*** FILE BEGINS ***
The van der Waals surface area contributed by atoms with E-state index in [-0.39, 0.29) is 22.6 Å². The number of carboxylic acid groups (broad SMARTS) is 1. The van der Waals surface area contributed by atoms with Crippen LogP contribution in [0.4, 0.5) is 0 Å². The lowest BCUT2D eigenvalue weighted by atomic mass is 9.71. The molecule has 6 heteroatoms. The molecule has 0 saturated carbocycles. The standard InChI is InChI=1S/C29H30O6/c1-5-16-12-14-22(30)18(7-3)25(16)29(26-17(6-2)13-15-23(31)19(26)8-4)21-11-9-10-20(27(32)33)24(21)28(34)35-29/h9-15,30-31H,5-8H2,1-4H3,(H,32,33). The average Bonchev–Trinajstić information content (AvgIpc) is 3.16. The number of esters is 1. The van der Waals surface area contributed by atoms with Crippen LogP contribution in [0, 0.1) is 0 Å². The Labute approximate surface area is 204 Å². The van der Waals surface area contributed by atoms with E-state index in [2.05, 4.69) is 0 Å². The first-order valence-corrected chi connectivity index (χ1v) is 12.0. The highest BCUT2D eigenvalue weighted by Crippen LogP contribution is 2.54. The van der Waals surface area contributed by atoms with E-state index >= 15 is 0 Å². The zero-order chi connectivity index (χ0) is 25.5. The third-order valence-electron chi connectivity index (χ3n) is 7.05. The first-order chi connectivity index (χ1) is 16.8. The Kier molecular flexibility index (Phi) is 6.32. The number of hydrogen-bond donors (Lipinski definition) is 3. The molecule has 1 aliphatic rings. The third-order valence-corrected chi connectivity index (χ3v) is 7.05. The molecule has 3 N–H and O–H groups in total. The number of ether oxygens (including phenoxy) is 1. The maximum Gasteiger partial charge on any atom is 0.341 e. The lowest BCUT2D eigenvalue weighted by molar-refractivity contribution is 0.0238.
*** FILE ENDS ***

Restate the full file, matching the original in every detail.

The van der Waals surface area contributed by atoms with E-state index in [-0.39, 0.29) is 22.6 Å². The number of carboxylic acid groups (broad SMARTS) is 1. The van der Waals surface area contributed by atoms with Crippen LogP contribution in [0.4, 0.5) is 0 Å². The lowest BCUT2D eigenvalue weighted by atomic mass is 9.71. The molecule has 6 heteroatoms. The molecule has 0 saturated carbocycles. The standard InChI is InChI=1S/C29H30O6/c1-5-16-12-14-22(30)18(7-3)25(16)29(26-17(6-2)13-15-23(31)19(26)8-4)21-11-9-10-20(27(32)33)24(21)28(34)35-29/h9-15,30-31H,5-8H2,1-4H3,(H,32,33). The average Bonchev–Trinajstić information content (AvgIpc) is 3.16. The number of esters is 1. The van der Waals surface area contributed by atoms with Crippen LogP contribution in [0, 0.1) is 0 Å². The Labute approximate surface area is 204 Å². The van der Waals surface area contributed by atoms with E-state index in [2.05, 4.69) is 0 Å². The first-order valence-corrected chi connectivity index (χ1v) is 12.0. The highest BCUT2D eigenvalue weighted by Crippen LogP contribution is 2.54. The van der Waals surface area contributed by atoms with E-state index >= 15 is 0 Å². The zero-order chi connectivity index (χ0) is 25.5. The third-order valence-electron chi connectivity index (χ3n) is 7.05. The first-order chi connectivity index (χ1) is 16.8. The Kier molecular flexibility index (Phi) is 6.32. The number of hydrogen-bond donors (Lipinski definition) is 3. The molecule has 1 aliphatic rings. The third-order valence-corrected chi connectivity index (χ3v) is 7.05. The molecule has 3 N–H and O–H groups in total. The number of ether oxygens (including phenoxy) is 1. The maximum Gasteiger partial charge on any atom is 0.341 e. The lowest BCUT2D eigenvalue weighted by molar-refractivity contribution is 0.0238.